Well server are not used only for storage but even if they are, many request can be resource intensive

And what is qualified as cold storage are on lower end hardware, because it is meant to be low cost and energy efficient.

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1 minute ago, chnapo said:

Goodness this is the fastest forum ever! I usually wait DAYS for reply on other forums.

So if the only thing I want is to have lots of storage, I don't have to care about which CPU do I have? I need to store lots of data, but only for 2-3 computers that will have access to it.

yeah, then is a dual or quad core enough for you. is it business use or just private?


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Just now, chnapo said:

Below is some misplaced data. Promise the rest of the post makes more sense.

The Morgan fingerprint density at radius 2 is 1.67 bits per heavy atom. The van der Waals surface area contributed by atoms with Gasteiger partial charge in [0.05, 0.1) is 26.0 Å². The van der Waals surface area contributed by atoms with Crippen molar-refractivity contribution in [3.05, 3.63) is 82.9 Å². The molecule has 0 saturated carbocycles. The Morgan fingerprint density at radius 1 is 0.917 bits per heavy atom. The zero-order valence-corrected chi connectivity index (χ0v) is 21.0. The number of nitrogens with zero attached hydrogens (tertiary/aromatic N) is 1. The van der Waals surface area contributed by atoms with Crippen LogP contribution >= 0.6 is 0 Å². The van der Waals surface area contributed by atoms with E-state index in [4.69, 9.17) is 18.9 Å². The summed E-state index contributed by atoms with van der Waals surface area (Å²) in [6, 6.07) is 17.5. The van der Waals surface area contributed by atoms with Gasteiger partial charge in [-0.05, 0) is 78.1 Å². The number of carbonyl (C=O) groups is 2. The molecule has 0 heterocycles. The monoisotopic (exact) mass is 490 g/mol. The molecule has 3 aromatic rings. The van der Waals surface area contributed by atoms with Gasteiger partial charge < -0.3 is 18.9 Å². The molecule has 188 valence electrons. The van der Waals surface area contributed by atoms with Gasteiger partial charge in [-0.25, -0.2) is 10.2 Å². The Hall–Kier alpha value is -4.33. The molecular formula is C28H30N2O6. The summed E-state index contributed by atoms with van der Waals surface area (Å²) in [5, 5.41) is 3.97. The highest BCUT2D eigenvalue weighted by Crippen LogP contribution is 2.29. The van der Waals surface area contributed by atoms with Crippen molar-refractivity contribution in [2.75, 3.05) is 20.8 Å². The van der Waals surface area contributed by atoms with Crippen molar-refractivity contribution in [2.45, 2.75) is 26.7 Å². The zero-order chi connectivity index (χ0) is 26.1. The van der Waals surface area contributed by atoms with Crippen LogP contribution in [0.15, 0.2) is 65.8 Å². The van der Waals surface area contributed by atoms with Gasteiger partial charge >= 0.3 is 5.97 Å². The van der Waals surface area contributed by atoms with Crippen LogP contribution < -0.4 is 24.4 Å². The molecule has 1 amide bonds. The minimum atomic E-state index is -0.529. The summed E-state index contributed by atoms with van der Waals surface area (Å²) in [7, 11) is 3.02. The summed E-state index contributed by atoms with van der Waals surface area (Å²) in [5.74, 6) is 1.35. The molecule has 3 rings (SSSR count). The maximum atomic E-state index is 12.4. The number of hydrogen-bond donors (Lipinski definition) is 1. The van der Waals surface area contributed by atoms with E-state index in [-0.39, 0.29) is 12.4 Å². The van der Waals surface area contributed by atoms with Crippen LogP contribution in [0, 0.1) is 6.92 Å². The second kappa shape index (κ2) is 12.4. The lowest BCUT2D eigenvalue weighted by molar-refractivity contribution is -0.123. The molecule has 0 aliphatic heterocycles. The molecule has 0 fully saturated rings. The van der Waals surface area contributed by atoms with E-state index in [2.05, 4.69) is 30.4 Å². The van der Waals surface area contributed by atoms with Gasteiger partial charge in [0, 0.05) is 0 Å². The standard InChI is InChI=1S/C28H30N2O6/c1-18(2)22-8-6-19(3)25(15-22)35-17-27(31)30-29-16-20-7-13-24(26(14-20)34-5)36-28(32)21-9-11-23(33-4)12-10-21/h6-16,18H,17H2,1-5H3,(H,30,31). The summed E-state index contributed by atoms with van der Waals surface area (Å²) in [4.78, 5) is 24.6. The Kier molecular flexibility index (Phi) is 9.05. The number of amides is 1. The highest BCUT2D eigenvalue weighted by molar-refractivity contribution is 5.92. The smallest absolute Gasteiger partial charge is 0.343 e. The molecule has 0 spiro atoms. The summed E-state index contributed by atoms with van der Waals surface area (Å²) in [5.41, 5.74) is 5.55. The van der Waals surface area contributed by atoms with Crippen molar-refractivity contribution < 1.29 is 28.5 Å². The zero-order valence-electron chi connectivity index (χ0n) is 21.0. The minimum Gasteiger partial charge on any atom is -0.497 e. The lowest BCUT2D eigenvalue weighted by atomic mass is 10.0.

Goodness this is the fastest forum ever! I usually wait DAYS for reply on other forums.

So if the only thing I want is to have lots of storage, I don't have to care about which CPU do I have? I need to store lots of data, but only for 2-3 computers that will have access to it.

Yeah then you can slide down to something less powerful, or even a dedicated NAS device.

If you actually need the sever software then a NAS won't do, but you don't need the latest and greatest Xeon system.

Cheap PowerEdge servers will do you fine


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1 minute ago, chnapo said:

Goodness this is the fastest forum ever! I usually wait DAYS for reply on other forums.

So if the only thing I want is to have lots of storage, I don't have to care about which CPU do I have? I need to store lots of data, but only for 2-3 computers that will have access to it.